Cody Ross remains a possibility to be signed to work in a tandem in left field with Seth Smith. If Cuddyer is signed, expect the Rockies to attempt to trade Smith to fill other holes.
— Thomas Harding
The Twitter universe says Michael Cuddyer will reach an agreement with the Rockies by the end of today. From what I’ve been told, the sides continue to negotiate but the end of today may not be feasible. Terms aren’t known, but it could be lucrative: Cuddyer was reported to have a three-year deal for around $25 million from the Twins on the table. I’m reading the Mariners and Reds also have approached Cuddyer.
If or when it does happen, don’t be surprised if left-handed hitting Seth Smith is dealt quickly. Such a deal would clear a crowded outfield, and it would be the best way for the Rockies to fill other holes, especially pitching. Whatever the Rockies cleared in trading pitcher Huston Street to the Padres and infielder Ian Stewart to the Cubs will be spent on Cuddyer, or another outfielder if the Rockies go in that direction (such as Carlos Beltran).
Smith ranks as the best hope for acquiring a pitcher capable of 200 innings to help the rotation along until Jorge De La Rosa completes his comeback from Tommy John left elbow surgery, which should be sometime around June. Lower-cost options such as Kevin Millwood, Jeff Francis or recently non-tendered Joe Saunders will come into play, also.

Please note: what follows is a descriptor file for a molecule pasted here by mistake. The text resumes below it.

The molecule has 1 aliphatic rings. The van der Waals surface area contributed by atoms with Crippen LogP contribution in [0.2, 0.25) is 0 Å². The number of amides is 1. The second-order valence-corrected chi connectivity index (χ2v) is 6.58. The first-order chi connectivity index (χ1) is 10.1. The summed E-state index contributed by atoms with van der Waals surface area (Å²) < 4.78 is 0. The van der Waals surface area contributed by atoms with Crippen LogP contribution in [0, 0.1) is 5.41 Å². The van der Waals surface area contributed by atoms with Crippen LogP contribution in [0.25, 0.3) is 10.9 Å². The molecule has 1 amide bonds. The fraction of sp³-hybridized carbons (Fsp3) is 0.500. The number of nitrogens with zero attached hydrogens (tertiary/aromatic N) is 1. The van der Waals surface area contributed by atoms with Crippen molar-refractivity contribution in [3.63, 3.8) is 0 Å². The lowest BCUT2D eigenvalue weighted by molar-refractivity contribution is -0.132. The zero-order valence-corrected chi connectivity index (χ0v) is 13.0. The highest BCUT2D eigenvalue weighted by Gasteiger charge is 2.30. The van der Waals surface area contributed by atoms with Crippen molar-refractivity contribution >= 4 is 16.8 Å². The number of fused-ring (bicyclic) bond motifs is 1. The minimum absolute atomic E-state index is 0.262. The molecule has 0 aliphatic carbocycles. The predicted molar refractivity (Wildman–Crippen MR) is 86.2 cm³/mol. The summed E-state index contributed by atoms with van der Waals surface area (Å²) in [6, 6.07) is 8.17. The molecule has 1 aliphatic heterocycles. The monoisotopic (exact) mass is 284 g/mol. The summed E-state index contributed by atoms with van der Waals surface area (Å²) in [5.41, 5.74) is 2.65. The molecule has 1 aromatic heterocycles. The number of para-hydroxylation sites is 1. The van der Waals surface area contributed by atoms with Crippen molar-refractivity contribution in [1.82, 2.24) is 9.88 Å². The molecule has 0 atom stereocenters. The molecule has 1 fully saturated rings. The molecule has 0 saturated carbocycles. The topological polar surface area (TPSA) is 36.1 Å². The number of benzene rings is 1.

As for free-agent right-hander Hiroki Kuroda, the chances of such a signing are doubtful considering what the Rockies will spend on the outfielder.
— Thomas Harding
The Padres nearly-singular focus during these Winter Meetings have been finding a closer to replace Heath Bell, who signed a three-year deal worth $27 million with the Marlins on Monday.
General manager Josh Byrnes believes he filled that role Wednesday after trading for former Rockies closer Huston Street, sending a Minor League player to be named later to Colorado in exchange for the 28-year-old Street and cash.
But just because the Padres have scratched the top item off their winter to-do list doesn’t mean they’re finished with business here in Dallas.
Byrnes indicated that something could be in the works later Wednesday or possibly Thursday, even as he heads back to San Diego and later Phoenix.